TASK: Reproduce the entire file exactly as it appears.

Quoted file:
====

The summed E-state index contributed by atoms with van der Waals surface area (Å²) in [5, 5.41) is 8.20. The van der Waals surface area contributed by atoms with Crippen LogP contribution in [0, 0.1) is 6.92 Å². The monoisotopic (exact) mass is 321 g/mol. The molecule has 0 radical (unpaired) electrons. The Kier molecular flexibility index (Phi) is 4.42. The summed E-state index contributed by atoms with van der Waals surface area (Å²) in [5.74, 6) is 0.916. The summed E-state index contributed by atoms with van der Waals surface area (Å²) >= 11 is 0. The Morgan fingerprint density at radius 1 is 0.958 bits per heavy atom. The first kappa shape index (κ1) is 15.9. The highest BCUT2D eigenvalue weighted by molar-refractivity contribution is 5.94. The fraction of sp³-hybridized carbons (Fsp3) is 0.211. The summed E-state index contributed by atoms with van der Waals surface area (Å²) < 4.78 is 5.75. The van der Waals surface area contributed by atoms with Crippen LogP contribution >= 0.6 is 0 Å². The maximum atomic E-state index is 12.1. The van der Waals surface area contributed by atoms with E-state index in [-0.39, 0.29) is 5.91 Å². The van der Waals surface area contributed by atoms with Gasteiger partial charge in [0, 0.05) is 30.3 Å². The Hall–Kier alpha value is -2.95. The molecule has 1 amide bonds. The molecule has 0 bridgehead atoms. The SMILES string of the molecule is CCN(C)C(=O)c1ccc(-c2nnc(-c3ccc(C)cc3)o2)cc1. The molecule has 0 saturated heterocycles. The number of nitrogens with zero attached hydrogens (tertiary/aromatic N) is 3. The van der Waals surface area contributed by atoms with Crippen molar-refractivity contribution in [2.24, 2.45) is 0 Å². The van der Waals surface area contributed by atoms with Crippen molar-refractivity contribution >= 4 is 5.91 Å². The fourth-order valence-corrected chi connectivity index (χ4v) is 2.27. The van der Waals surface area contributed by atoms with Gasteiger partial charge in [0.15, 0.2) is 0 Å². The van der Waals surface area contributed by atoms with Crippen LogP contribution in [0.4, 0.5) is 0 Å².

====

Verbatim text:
The summed E-state index contributed by atoms with van der Waals surface area (Å²) in [5, 5.41) is 8.20. The van der Waals surface area contributed by atoms with Crippen LogP contribution in [0, 0.1) is 6.92 Å². The monoisotopic (exact) mass is 321 g/mol. The molecule has 0 radical (unpaired) electrons. The Kier molecular flexibility index (Phi) is 4.42. The summed E-state index contributed by atoms with van der Waals surface area (Å²) in [5.74, 6) is 0.916. The summed E-state index contributed by atoms with van der Waals surface area (Å²) >= 11 is 0. The Morgan fingerprint density at radius 1 is 0.958 bits per heavy atom. The first kappa shape index (κ1) is 15.9. The highest BCUT2D eigenvalue weighted by molar-refractivity contribution is 5.94. The fraction of sp³-hybridized carbons (Fsp3) is 0.211. The summed E-state index contributed by atoms with van der Waals surface area (Å²) < 4.78 is 5.75. The van der Waals surface area contributed by atoms with Crippen LogP contribution >= 0.6 is 0 Å². The maximum atomic E-state index is 12.1. The van der Waals surface area contributed by atoms with E-state index in [-0.39, 0.29) is 5.91 Å². The van der Waals surface area contributed by atoms with Gasteiger partial charge in [0, 0.05) is 30.3 Å². The Hall–Kier alpha value is -2.95. The molecule has 1 amide bonds. The molecule has 0 bridgehead atoms. The SMILES string of the molecule is CCN(C)C(=O)c1ccc(-c2nnc(-c3ccc(C)cc3)o2)cc1. The molecule has 0 saturated heterocycles. The number of nitrogens with zero attached hydrogens (tertiary/aromatic N) is 3. The van der Waals surface area contributed by atoms with Crippen molar-refractivity contribution in [2.24, 2.45) is 0 Å². The van der Waals surface area contributed by atoms with Crippen molar-refractivity contribution >= 4 is 5.91 Å². The fourth-order valence-corrected chi connectivity index (χ4v) is 2.27. The van der Waals surface area contributed by atoms with Gasteiger partial charge in [0.15, 0.2) is 0 Å². The van der Waals surface area contributed by atoms with Crippen LogP contribution in [0.4, 0.5) is 0 Å².